Despite the momentum toward third-generation wireless local area network integration between WLAN and 3G, VoIP remains a stumbling block to how those services will work together, according to a new report from Unstrung Insider.
The study, "Converge This! WLAN-3G Mobility" notes that both the business and technical aspects of VoIP remains points of contention.
Although Unstrung Insider finds that corporate customers and providers are comfortable with the business proposition of converged VoIP and WLAN services and are likely to be early adopters, things are not so clear in the consumer and residential market.
According to the study, WLAN-3G potential in the consumer and residential market will continue to be inhibited by fundamental business concerns and the challenges of hotspot VoIP over converged devices.
Moreover, existing mobile networks have ample capacity to meet market demands, and Unstrung Insider is confident that there is no impending danger of a wireless capacity crunch.
Consequently, providers are not entirely eager to invest the capital and resources to develop the market, says Unstrung Insider chief analyst and report author Gabriel Brown.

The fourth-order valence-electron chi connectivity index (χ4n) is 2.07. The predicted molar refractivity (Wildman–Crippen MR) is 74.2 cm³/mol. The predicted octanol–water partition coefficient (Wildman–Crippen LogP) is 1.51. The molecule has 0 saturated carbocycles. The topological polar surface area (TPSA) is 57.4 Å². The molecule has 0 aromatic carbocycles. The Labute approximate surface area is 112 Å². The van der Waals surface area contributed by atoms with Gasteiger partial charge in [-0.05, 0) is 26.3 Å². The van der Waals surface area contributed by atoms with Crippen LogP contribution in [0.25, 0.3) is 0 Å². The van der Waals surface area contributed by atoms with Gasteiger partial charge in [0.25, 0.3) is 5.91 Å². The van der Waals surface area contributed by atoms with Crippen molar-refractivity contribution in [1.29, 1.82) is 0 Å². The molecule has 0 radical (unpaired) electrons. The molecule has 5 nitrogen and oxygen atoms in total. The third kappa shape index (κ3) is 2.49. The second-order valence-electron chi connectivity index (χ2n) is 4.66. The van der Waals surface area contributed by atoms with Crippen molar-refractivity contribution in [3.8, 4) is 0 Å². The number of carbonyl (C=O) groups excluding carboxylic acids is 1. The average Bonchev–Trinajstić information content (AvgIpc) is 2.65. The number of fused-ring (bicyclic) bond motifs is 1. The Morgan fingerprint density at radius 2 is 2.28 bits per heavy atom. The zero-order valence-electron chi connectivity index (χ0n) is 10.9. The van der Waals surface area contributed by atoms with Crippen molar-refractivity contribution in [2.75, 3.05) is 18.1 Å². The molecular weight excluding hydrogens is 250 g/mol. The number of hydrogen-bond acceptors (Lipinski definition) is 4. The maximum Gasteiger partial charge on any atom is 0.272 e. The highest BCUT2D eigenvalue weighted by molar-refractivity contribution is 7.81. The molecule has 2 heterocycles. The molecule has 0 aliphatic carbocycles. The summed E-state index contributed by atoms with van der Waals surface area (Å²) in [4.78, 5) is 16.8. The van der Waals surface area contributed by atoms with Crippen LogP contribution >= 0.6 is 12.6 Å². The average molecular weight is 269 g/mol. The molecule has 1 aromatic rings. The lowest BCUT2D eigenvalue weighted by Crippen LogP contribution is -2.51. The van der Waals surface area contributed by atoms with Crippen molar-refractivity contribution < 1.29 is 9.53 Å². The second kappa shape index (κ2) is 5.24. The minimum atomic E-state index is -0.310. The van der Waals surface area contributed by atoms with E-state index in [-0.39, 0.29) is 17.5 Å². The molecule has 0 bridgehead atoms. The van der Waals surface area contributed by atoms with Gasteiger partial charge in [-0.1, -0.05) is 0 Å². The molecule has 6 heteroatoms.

"The major issue dominating the sector is how, and whether or not, VOIP calls over wireless LAN should be integrated into the mobile network call model," he said in a statement. "Offloading calls to VOIP has its attractions, but operators are lukewarm on subsidising handsets that could be used to bypass their networks."
Having said that, voice over WLAN handset vendors are anticipating demand, with Texas Instruments and CSR pushing development of mobile-device 802.11 chipsets and likely to emerge as market leaders.
Unstrung Insider estimates an eight to 10 percent attach rate for 802.11 chipsets in mobile handsets by 2008. That amounts to as many as 80 million units per year.
Issue: 315 | May 2013
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